Card Sako says the encyclical is a light at a time of wars, sectarianism and persecution

  • Written by:

For the cardinal, ‘Fratelli Tutti’ is a call “to live in peace” and put “aside enmities” and for “charity and brotherhood”. Christians can pass on brotherhood and mercy to Muslims “for a radical change”. Christians, Jews, Muslims, and Hindus have been affected by secularisation. The encyclical must be presented in a more user-friendly way to facilitate its dissemination.

For the Chaldean patriarch, the encyclical comes “at a time of total confusion, wars and tensions, sectarianism and persecution” to bring light, adding that the Gospel says that “we are all brothers and we must work together on a plan of solidarity. This text urges us to live in peace, joy, and dignity, putting aside enmities and private interests.”

For the Chaldean primate, the reference “to charity, brotherhood, justice and forgiveness, love for the poor” is essential. This is “a basic text for countries with wars and devastation like Iraq itself, Syria, Lebanon, Libya and Yemen”. It makes “clear that the solution is never military, but diplomatic to put an end to the deaths of so many people.”

The call for mercy, the parable of the Good Samaritan whose figure is also appreciated by the believers of other religions, is a call “to redistribute wealth according to a standard of justice”, so that “it is not only for me, but also for the benefit of others.”

“This reference comes from the Bible. The pope speaks in a prophetic voice in a dark world. The Grand Imam of al-Azhar said as much, noting that this encyclical has come because today the world is going through a dark phase.”

Brotherhood is one of Christianity’s highest traits. “Muslims speak of brotherhood among themselves, a human brotherhood. The pontiff’s reference is broader, as in the Gospel when it calls to love one’s enemies.

“This is a peculiar aspect of Christianity and, starting from this element, we must help others to learn to forgive, to be reconciled, to understand that revenge is bad. This would be a radical change for Muslims as well.”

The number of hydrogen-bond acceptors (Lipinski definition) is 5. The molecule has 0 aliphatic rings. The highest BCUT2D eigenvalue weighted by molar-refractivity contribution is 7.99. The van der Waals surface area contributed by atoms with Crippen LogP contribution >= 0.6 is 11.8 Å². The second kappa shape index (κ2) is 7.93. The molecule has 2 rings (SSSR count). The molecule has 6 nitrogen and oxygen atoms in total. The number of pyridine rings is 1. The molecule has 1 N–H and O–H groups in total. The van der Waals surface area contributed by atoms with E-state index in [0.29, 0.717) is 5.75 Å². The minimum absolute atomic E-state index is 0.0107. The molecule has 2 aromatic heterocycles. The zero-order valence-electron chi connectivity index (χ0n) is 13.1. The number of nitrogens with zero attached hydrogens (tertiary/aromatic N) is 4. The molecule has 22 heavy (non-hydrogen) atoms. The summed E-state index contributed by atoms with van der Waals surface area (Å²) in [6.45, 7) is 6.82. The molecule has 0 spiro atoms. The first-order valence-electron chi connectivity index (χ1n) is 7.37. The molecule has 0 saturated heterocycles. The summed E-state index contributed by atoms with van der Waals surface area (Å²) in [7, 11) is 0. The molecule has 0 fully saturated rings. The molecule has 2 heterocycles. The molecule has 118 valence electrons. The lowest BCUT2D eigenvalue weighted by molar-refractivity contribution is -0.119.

According to the cardinal, “Today there is an urgent need for a spiritual awakening, not only for Christians but also for Jews, Muslims, and Hindus”. Because “of globalisation and growing secularisation, accentuated by social media, we have neglected these values.”

“We must contribute to a spiritual awakening, which is a duty for us Christians. The Pope asks us to do all this, urging us to think of different policies, different strategies” because the current ones have been wiped out “by wars, violence and, ultimately, the new coronavirus pandemic.”

The encyclical has a major section dedicated to migrants. Iraqi Christians know very well what migration means since their ranks were more than halved due to a massive exodus in the last 20 years.

“If, on the one hand, it is a duty to provide hospitality; on the other, it is important to eliminate the causes that drive people away,” said the cardinal. “Today there are economic and political problems and the international community must create the conditions for decent living conditions at home, and not force people to leave. Everyone must contribute to the development of the country.”

Finally, Card Sako underlines the need to make it easier to read the encyclical, “and not end up on library shelves”. It should become “a living thing, part of everyday life, helping people to understand it by giving them the necessary tools.”

To this end, the Chaldean patriarchate “has published excerpts in Arabic” but, the cardinal wants the Roman Curia to “develop synopses and explanatory videos so that it can also be understood and read by Muslim authorities and government leaders here in Iraq as well.

“At a time in history when people are struggling to read, it is important to provide new ways for it [the encyclical] to circulate.

“Justice, migration, redistribution of assets and wealth are current issues for everyone. We must spread the word like the Church Fathers did because the Pope speaks to everyone, not only Christians.”––Asia News